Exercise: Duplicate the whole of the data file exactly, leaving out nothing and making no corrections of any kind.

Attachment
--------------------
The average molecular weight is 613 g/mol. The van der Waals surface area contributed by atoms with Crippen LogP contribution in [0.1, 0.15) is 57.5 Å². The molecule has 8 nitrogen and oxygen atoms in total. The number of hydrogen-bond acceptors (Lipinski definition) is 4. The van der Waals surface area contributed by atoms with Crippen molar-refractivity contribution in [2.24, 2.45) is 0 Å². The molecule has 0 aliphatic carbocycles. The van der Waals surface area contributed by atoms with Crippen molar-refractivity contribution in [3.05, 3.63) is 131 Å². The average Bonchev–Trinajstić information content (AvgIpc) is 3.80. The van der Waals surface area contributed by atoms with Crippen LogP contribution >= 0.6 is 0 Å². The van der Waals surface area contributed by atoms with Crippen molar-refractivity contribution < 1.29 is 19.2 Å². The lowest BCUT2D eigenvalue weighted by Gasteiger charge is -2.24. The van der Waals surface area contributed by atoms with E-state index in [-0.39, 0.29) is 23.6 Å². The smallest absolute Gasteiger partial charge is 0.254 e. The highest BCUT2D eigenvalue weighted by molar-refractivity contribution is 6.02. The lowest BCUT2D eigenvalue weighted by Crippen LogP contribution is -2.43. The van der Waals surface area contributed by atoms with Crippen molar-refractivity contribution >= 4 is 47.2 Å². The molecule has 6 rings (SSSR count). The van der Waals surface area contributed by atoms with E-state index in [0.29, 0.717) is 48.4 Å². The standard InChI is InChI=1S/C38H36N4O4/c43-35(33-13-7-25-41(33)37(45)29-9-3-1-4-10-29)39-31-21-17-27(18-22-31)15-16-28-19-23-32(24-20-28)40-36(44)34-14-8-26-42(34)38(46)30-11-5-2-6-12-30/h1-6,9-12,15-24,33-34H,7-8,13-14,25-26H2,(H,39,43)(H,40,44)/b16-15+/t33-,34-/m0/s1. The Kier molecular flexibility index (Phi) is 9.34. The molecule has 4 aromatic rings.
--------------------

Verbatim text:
The average molecular weight is 613 g/mol. The van der Waals surface area contributed by atoms with Crippen LogP contribution in [0.1, 0.15) is 57.5 Å². The molecule has 8 nitrogen and oxygen atoms in total. The number of hydrogen-bond acceptors (Lipinski definition) is 4. The van der Waals surface area contributed by atoms with Crippen molar-refractivity contribution in [2.24, 2.45) is 0 Å². The molecule has 0 aliphatic carbocycles. The van der Waals surface area contributed by atoms with Crippen molar-refractivity contribution in [3.05, 3.63) is 131 Å². The average Bonchev–Trinajstić information content (AvgIpc) is 3.80. The van der Waals surface area contributed by atoms with Crippen LogP contribution >= 0.6 is 0 Å². The van der Waals surface area contributed by atoms with Crippen molar-refractivity contribution < 1.29 is 19.2 Å². The lowest BCUT2D eigenvalue weighted by Gasteiger charge is -2.24. The van der Waals surface area contributed by atoms with E-state index in [-0.39, 0.29) is 23.6 Å². The smallest absolute Gasteiger partial charge is 0.254 e. The highest BCUT2D eigenvalue weighted by molar-refractivity contribution is 6.02. The lowest BCUT2D eigenvalue weighted by Crippen LogP contribution is -2.43. The van der Waals surface area contributed by atoms with Crippen molar-refractivity contribution >= 4 is 47.2 Å². The molecule has 6 rings (SSSR count). The van der Waals surface area contributed by atoms with E-state index in [0.29, 0.717) is 48.4 Å². The standard InChI is InChI=1S/C38H36N4O4/c43-35(33-13-7-25-41(33)37(45)29-9-3-1-4-10-29)39-31-21-17-27(18-22-31)15-16-28-19-23-32(24-20-28)40-36(44)34-14-8-26-42(34)38(46)30-11-5-2-6-12-30/h1-6,9-12,15-24,33-34H,7-8,13-14,25-26H2,(H,39,43)(H,40,44)/b16-15+/t33-,34-/m0/s1. The Kier molecular flexibility index (Phi) is 9.34. The molecule has 4 aromatic rings.